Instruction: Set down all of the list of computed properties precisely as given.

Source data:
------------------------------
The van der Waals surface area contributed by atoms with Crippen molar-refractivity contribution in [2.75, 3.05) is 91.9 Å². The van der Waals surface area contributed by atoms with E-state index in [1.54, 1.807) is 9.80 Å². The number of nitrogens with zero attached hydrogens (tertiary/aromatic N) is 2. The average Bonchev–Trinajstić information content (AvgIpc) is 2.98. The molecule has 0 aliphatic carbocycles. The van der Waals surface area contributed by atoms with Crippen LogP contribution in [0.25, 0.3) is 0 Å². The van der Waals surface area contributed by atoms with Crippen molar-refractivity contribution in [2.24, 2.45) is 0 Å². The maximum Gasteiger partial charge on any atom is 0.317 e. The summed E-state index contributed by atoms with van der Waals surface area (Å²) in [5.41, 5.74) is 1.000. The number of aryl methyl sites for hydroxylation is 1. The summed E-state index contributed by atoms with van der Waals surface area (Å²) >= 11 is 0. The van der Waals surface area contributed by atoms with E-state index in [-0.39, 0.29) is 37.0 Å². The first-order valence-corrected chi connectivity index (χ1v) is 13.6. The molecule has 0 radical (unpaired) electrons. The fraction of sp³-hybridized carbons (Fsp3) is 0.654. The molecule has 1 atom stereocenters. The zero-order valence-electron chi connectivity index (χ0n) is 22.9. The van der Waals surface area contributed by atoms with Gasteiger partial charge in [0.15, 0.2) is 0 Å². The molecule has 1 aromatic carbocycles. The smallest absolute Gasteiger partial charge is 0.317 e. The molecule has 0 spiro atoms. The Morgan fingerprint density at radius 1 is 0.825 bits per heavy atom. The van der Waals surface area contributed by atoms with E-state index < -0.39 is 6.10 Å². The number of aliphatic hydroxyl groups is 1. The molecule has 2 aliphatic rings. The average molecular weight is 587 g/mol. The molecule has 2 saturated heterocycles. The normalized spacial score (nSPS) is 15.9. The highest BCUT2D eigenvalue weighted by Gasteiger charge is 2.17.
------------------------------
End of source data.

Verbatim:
The van der Waals surface area contributed by atoms with Crippen molar-refractivity contribution in [2.75, 3.05) is 91.9 Å². The van der Waals surface area contributed by atoms with E-state index in [1.54, 1.807) is 9.80 Å². The number of nitrogens with zero attached hydrogens (tertiary/aromatic N) is 2. The average Bonchev–Trinajstić information content (AvgIpc) is 2.98. The molecule has 0 aliphatic carbocycles. The van der Waals surface area contributed by atoms with Crippen LogP contribution in [0.25, 0.3) is 0 Å². The van der Waals surface area contributed by atoms with Crippen molar-refractivity contribution in [2.24, 2.45) is 0 Å². The maximum Gasteiger partial charge on any atom is 0.317 e. The summed E-state index contributed by atoms with van der Waals surface area (Å²) in [5.41, 5.74) is 1.000. The number of aryl methyl sites for hydroxylation is 1. The summed E-state index contributed by atoms with van der Waals surface area (Å²) >= 11 is 0. The van der Waals surface area contributed by atoms with E-state index in [-0.39, 0.29) is 37.0 Å². The first-order valence-corrected chi connectivity index (χ1v) is 13.6. The molecule has 0 radical (unpaired) electrons. The fraction of sp³-hybridized carbons (Fsp3) is 0.654. The molecule has 1 atom stereocenters. The zero-order valence-electron chi connectivity index (χ0n) is 22.9. The van der Waals surface area contributed by atoms with Gasteiger partial charge in [0.15, 0.2) is 0 Å². The molecule has 1 aromatic carbocycles. The smallest absolute Gasteiger partial charge is 0.317 e. The molecule has 0 spiro atoms. The Morgan fingerprint density at radius 1 is 0.825 bits per heavy atom. The van der Waals surface area contributed by atoms with E-state index < -0.39 is 6.10 Å². The number of aliphatic hydroxyl groups is 1. The molecule has 2 aliphatic rings. The average molecular weight is 587 g/mol. The molecule has 2 saturated heterocycles. The normalized spacial score (nSPS) is 15.9. The highest BCUT2D eigenvalue weighted by Gasteiger charge is 2.17.